Senate overwhelmingly passes FAA reauthorization, sending bill to House

The Senate passed a five-year reauthorization of the Federal Aviation Administration (FAA) on Thursday, putting pressure on the House to also pass the measure before the Friday at midnight deadline. 

The Securing Growth and Robust Leadership in American Aviation Act passed the upper chamber by a vote of 88 to 4, despite pushback from Virginia and Maryland lawmakers on additional flights added to Ronald Reagan Washington National Airport. 

Senate Majority Leader Chuck Schumer, D-N.Y., stressed the importance of getting the reauthorization past both chambers and signed before its expiration on Friday, May 10. 

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Mitch McConnell, Chuck Schumer

Sens. Mitch McConnell, left, and Chuck Schumer. (Getty Images)

“If we let funding for the FAA lapse, it could be disastrous for the safety of our skies and the efficiency of our airports,” he warned his colleagues on Wednesday. 

While the re-authorization passed the Senate, it still needs to be voted on by the House before heading to President Biden. However, the House has already adjourned for the week. 

Before leaving, lawmakers in the lower chamber passed a one-week extension to the FAA, giving them time to consider its re-authorization when they return next week. 

After passing the FAA bill, the Senate approved the House’s week-long stopgap measure to extend the FAA by unanimous consent.

The FAA re-authorization appeared to have the widespread support of senators on a key procedural vote last week, with only 10 lawmakers opposing cloture for the bill. 89 voted in favor of limiting debate on the motion to proceed, far more than the necessary 60.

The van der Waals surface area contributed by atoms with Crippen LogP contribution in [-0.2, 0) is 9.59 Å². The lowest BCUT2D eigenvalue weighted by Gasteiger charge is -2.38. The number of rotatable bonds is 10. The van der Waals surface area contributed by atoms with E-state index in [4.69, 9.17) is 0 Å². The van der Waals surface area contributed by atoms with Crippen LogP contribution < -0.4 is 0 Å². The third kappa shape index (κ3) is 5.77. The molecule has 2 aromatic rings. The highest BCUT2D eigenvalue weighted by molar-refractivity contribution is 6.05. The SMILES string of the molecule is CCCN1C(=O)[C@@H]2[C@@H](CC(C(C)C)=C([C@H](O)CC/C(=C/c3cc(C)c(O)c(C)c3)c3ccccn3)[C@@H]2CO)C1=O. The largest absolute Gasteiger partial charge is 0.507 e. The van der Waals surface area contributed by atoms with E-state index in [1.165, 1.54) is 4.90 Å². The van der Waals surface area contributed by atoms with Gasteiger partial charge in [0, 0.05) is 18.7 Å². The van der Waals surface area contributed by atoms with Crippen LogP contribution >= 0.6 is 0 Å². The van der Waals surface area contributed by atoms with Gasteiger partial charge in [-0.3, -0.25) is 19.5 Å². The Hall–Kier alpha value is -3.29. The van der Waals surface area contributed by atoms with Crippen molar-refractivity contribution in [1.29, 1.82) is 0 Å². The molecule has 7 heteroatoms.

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Democrat Senate Majority Leader Chuck Schumer

Senate Majority Leader Chuck Schumer, D-N.Y., stressed the importance of getting the reauthorization past both chambers and signed before its expiration on May 10.  (AP Photo/Jacquelyn Martin)

However, those who aren’t happy with the bill don’t appear likely to be swayed, and the opposition of even a small number of lawmakers in th upper chamber can prove to be a significant obstacle, particularly if they are working on an encroaching deadline. 

Those who voted against their colleagues on the first procedural hurdle included senators from Virginia and Maryland, who reiterated concerns over added flights to the Washington airport and sought to have an amendment remove them.

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Virginia Democratic Sens. Mark Warner and Tim Kaine and Maryland Democratic Sens. Ben Cardin and Chris Van Hollen specifically introduced an amendment to “block additional flights in and out of DCA from this year’s FAA Reauthorization Act because passenger safety should be the number one priority when it comes to legislation impacting our airports.”

Others appeared to also be holding out for votes on various amendments they hoped to have included. 

Federal Aviation Administration Sign

The Senate passed a five-year reauthorization of the Federal Aviation Administration (FAA) on Thursday. (AP Photo/Seth Wenig, File)

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One concern for Sen. Mike Lee, R-Utah, is the Transportation Security Administration (TSA)’s acceptance of the Customs and Border Protection (CBP) app as valid identification for illegal immigrants. He offered as an amendment to the FAA bill his previously introduced VALID Act, which would specifically prevent use of the app as an ID for migrants. 

Sen. J.D. Vance, R-Ohio, in particular, wanted to see the Affordable Connectivity Program, which provides subsidized high-speed internet to low-income families, extended as a part of the FAA’s five-year extension. 

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Additionally, Sen. Josh Hawley, R-Mo., had continued his push to have his bill that would compensate nuclear radiation victims added to the measure, which he had lobbied to have considered in various major pieces of legislation. The bill passed the Senate but hasn’t been taken up in the lower chamber. 

Sen. Ted Cruz, R-Texas, the ranking member of the Senate Commerce Committee, remarked last week that the bill would be “a bicameral and a bipartisan accomplishment. It is the culmination of many months of work between us and our staffs and is reflective of the priorities of a great many Senators.”

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